Quality documentation may include policy documents to describe requirements that must be met; process documents that detail activities through which policy requirements are fulfilled; procedure documents explaining specific actions necessary to execute a task in a way that produces consistent results; and guidelines to provide additional information, instruction, or tools to support various activities in a manner consistent with higher-level documentation. Additional documents such as forms to record information, templates to aid document creation, and documentation to summarize quality meetings are also highly informative.

It is important that documentation is reviewed and approved by appropriate individuals, and that any updates are issued with a new revision number to prevent obsolete documents from use. All documentation should be suitable to meet local requirements. The level of documentation required is generally proportional to the stage of the product lifecycle.

  • Change management

Change is an inherent part of the quality system, intended to identify and implement appropriate quality innovations and improvements throughout the product life cycle. To control change, any modification with the potential to impact quality, safety and efficacy should undergo a process of proposal, evaluation, implementation and review. This includes any change to the product; the equipment, instrumentation and process employed to manufacture it; and the facility at which it is produced. Change management is also applicable to documentation, computer systems, training and regulatory filings.

The underlying principle of change management is to plan, evaluate, approve and implement change efficiently. A structured change management process should be clearly documented and comprise identification and justification of the change; notification of areas impacted by the change; assessment to evaluate the impact of the change; implementation of the change, including appropriate application of change control systems and updates to regulatory documents if required; and evaluation of the change to confirm the change objectives were achieved and that there were no unintended consequences of the change on product quality.

  • Corrective and preventive action (CAPA)

The FDA states that the purpose of a CAPA system is to collect and analyze information; identify and investigate product and quality problems; and drive appropriate and effective corrective and/or preventive action to prevent their recurrence3. The CAPA process supports continuous process improvements in quality system metrics, helping to ensure effectiveness and compliance.

A robust and transparent CAPA strategy is fundamental to maintaining control. It is used to monitor, measure, analyze and improve the quality system through a process of identification, evaluation,

investigation, resolution, implementation and assessment of effectivity. Sources of input to the CAPA system include processes and operations, concessions, quality audits, quality and service records, product complaints/returns, regulatory inspections, vendor qualifications, management review data, and other sources of quality data.

Any activities conducted in support of the CAPA process should be fully documented. Electronic systems provide an easily-accessible, global alternative to paper-based documentation and can streamline CAPA progression via automated routing, notification, approval, and escalation. Additional advantages of an electronic CAPA system include superior reporting and analytics, user-friendly documentation, and streamlined integration with other electronic systems.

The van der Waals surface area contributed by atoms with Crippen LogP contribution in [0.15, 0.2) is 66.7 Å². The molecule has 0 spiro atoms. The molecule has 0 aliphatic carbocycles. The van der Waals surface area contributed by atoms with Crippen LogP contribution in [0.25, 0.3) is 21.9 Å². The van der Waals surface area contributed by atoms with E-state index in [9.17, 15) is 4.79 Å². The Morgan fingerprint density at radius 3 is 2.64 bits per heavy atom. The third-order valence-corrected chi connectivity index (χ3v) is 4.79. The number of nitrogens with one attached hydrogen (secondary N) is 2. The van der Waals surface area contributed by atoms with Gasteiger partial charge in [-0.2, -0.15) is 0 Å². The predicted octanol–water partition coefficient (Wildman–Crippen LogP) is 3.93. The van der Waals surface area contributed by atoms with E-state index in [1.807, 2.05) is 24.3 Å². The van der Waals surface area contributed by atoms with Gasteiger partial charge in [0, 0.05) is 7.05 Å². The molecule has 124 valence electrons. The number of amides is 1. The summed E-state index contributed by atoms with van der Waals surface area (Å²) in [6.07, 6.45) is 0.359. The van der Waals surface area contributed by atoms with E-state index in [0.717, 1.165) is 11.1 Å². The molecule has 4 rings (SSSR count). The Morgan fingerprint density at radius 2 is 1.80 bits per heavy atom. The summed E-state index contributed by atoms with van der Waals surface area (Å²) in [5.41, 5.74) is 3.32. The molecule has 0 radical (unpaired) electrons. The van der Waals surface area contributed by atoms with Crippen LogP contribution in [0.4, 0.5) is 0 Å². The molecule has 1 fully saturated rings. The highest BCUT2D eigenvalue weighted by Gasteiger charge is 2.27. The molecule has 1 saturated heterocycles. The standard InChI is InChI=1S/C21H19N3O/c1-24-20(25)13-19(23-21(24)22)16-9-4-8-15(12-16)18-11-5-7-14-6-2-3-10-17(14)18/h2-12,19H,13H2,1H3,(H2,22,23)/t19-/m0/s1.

• Process performance and product quality

An effective process performance and product quality monitoring system is required throughout the entirety of the product lifecycle to ensure safety, efficacy, and consistent manufacturability for commercialization. This should include process and product monitoring throughout product development to establish a control strategy for manufacturing; monitoring during technology transfer and scale-up activities to further develop the control strategy; application of a well-designed system within commercial manufacturing to ensure performance within a state of control and to identify improvement areas; and post-manufacture monitoring such as stability evaluation to guarantee continued regulatory compliance.

Supply chain and distribution controls also fall within the scope of process performance and product quality evaluation. These include rigorous testing of materials or consumables provided by third party organizations, and auditing of partners to safeguard product quality and safety. Automated systems to monitor process performance and product quality promise the potential for real-time control and more frequent testing.

A robust and flexible quality system supports clinical success

Nowhere is quality more important than in assuring patient safety. A well-designed quality system will consider every aspect of the drug development and manufacturing process to deliver a safe and efficacious product on time and within budget. With the flexibility to meet exacting customer needs and adapt readily to changes in global regulatory requirements, an effective quality system can expedite time-to-clinic by streamlining processes and procedures worldwide.

Customers choosing to partner with a trusted CDMO for drug development and manufacture can benefit from an established quality policy addressing management responsibilities, risk management, documentation, change management, CAPA, and process performance and product quality. Leveraging the expertise of a CDMO to assure product safety is a proven approach to product realization.

With our Lake County sites used regularly as a training facility for the FDA, AbbVie is recognized as a leader in quality assurance. Our global quality system provides the necessary flexibility for customization to meet the specific requirements of your product, both during product development and further downstream. Contact us to discuss your specific requirements and learn how we can expedite your drug product to market.